A view from...

Tamsin Daniel, Commissioning & Project Development Officer (Economic Development & Culture), Cornwall Council

The challenge of bringing historic buildings back into economic use…

Renovating historic buildings makes economic and environmental sense [1].  Historic buildings create a sense of distinctiveness, attracting businesses working in the most highly productive parts of the economy, namely the professional services and the creative and cultural sector[2], especially entrepreneurs, business start-ups and independent non-branded businesses.

Cornwall Council has the largest number of statutory protected Heritage Assets in the care of any local authority.  This includes owning 29 Grade I and II* Listed buildings on English Heritage’s Heritage at Risk Register.  Three of these buildings on the Register are at King Edward Mine - but with over £1m from the ERDF Convergence Programme, two of these Grade II* Listed buildings will soon be brought back to life as high quality workspaces.

Conservation and refurbishment projects of this nature are not without their challenges – and discovering a mine shaft under the end of one of the buildings at King Edward Mine continues to be the most problematic.  After test drilling from outside the building to determine the shaft’s position, we had to get English Heritage’s permission to dismantle that end of the building – marking up each stone so that the building could be re-erected exactly as it had been.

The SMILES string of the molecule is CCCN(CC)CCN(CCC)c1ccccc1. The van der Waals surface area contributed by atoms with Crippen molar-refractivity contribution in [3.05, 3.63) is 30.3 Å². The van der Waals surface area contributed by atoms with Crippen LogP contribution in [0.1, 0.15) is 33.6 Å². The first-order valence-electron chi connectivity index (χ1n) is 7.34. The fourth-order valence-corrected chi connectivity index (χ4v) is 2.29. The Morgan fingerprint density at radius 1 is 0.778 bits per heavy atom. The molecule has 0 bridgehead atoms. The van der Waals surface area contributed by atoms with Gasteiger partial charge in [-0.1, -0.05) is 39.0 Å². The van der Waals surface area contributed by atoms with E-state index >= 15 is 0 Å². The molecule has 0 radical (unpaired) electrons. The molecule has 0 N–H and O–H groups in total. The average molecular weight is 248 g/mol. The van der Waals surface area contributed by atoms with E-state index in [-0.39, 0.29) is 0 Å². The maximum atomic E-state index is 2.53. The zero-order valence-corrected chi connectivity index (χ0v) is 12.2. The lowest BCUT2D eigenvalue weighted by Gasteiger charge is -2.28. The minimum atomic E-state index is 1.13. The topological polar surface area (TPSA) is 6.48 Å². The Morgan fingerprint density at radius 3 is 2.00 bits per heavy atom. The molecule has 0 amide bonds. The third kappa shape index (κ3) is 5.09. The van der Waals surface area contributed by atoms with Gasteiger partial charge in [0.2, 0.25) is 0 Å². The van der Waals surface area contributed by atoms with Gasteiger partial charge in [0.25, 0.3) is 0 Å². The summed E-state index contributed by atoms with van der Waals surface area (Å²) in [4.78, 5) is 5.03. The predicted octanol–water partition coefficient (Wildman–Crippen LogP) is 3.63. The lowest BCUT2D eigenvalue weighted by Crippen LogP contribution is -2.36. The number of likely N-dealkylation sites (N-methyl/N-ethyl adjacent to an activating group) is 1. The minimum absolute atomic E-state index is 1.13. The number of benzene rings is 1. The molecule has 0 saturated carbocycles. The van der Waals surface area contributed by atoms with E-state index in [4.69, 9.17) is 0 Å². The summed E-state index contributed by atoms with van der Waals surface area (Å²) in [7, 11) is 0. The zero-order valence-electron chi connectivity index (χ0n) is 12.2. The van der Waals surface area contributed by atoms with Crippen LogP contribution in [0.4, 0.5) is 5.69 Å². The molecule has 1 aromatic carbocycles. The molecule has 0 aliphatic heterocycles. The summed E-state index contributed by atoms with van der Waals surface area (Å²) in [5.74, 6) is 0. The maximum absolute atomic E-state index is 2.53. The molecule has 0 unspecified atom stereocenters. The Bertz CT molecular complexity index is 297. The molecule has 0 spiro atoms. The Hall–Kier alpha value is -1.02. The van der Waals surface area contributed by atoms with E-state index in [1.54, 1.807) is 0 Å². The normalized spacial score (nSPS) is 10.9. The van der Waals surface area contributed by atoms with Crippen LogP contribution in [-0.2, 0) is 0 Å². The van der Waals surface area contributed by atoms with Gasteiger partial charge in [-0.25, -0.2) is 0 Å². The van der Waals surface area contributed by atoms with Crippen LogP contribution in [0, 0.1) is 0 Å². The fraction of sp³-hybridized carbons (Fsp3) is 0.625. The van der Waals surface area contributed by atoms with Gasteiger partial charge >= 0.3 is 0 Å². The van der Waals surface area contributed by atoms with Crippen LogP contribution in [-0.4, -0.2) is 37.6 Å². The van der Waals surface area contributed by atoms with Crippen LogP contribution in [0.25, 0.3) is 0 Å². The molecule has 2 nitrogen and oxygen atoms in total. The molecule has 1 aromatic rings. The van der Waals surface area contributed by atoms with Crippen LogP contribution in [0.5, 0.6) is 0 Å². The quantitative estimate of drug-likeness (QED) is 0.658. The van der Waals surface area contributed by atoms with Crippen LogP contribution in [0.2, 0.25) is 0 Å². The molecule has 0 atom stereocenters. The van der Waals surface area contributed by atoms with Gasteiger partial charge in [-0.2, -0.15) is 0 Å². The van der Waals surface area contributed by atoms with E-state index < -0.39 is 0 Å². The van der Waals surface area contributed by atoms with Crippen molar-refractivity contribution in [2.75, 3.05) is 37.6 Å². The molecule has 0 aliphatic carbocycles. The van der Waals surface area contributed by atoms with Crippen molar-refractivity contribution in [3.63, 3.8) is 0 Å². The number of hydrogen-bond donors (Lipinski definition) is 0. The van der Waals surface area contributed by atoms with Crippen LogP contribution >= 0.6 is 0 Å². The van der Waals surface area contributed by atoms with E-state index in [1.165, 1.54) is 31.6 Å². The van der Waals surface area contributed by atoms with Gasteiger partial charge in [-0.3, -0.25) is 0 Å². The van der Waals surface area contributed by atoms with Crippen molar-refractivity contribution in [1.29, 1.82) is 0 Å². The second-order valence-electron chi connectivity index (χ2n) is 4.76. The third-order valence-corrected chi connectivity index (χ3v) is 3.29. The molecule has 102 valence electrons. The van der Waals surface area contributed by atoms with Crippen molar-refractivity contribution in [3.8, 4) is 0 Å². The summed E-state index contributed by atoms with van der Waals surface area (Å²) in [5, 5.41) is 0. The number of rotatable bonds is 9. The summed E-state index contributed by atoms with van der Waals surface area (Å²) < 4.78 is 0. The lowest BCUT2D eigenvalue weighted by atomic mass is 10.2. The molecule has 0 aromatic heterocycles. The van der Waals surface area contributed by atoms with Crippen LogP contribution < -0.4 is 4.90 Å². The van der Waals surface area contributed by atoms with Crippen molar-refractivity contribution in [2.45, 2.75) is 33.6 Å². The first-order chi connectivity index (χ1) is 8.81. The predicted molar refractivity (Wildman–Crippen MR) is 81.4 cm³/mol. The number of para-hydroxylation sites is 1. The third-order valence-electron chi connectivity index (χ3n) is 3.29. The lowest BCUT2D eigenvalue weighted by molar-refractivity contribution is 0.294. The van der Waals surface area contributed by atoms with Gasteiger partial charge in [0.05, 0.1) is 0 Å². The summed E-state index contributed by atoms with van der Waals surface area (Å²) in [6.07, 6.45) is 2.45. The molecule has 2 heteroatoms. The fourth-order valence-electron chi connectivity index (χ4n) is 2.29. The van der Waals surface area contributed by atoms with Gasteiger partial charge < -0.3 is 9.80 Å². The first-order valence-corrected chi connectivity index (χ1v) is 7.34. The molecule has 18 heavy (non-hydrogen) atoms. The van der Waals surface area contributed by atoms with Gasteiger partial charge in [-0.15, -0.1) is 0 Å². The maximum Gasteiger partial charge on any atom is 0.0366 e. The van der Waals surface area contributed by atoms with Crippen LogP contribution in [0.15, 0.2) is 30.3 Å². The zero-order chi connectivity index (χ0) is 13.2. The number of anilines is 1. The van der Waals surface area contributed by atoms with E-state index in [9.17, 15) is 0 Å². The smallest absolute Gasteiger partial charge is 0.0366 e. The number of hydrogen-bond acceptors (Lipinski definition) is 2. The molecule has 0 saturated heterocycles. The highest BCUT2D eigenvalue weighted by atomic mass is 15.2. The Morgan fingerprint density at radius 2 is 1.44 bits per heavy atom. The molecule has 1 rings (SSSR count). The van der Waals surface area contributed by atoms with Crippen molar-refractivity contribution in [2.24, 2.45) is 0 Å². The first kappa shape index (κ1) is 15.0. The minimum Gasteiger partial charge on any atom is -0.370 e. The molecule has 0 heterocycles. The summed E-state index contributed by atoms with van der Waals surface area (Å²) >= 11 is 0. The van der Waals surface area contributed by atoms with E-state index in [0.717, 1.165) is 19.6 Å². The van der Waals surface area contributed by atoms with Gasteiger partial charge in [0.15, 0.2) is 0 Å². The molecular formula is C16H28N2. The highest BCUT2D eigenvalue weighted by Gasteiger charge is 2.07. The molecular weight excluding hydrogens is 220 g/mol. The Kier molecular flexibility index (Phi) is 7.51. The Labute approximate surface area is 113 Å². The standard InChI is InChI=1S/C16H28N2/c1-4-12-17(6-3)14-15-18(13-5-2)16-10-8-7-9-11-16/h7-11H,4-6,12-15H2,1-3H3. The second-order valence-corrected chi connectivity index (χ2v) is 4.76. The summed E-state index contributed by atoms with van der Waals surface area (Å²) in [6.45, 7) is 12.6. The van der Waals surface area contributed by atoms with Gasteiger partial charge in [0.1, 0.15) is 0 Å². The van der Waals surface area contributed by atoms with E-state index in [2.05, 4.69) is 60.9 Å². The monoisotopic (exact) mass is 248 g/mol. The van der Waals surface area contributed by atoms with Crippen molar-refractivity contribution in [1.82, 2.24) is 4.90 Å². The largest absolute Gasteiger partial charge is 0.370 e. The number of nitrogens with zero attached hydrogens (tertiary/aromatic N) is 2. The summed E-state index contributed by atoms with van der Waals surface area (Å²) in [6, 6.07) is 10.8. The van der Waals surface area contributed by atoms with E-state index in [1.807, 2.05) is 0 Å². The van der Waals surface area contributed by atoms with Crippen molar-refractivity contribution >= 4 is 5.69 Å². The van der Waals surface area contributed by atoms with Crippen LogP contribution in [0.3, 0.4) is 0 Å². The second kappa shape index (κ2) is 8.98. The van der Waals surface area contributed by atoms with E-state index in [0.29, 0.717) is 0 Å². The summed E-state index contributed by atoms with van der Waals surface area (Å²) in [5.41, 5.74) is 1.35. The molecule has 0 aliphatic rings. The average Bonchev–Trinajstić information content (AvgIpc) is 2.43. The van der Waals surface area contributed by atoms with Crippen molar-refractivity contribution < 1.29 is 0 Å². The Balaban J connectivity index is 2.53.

Then there’s the sourcing of second-hand roofing slates so that we can reinstate the slate roofs laid in diminishing courses, dealing with rotting timber structures and crumbling mortar in the walls, bringing new services to the site via a long trench through mining archaeology …oh, we also found that we had a small common pipistrelle bat roost!   

Despite the constraints and challenges posed by the Grade II* listing, significant improvements to the building’s environmental performance are being made and the buildings will be adapted to ensure a high level of accessibility.  The end result is a project which successfully balances the requirement to safeguard the special interest of these Grade II* Listed buildings and the Outstanding Universal Value of the site with the equality and diversity objectives of the Convergence Programme. 

Cornwall Council’s approach is progressive.  Rather than preserving the site as a relic, the Council has adopted English Heritage’s best practice[3] and applied the principles of constructive conservation to the KEM site to find suitable productive new uses for these two redundant Grade II* Listed buildings – thereby securing their long-term economic future.


[1] Demolition and construction accounts for 24% of the total waste produced in the UK and demolishing old buildings uses more energy than refurbishing them (research undertaken by English Heritage and the Heritage Council)

[2] New ideas need Old Buildings, Heritage Lottery Fund, 2013

[3] Easy Access to Historic Buildings, English Heritage, 2012


Monday 29 September 2014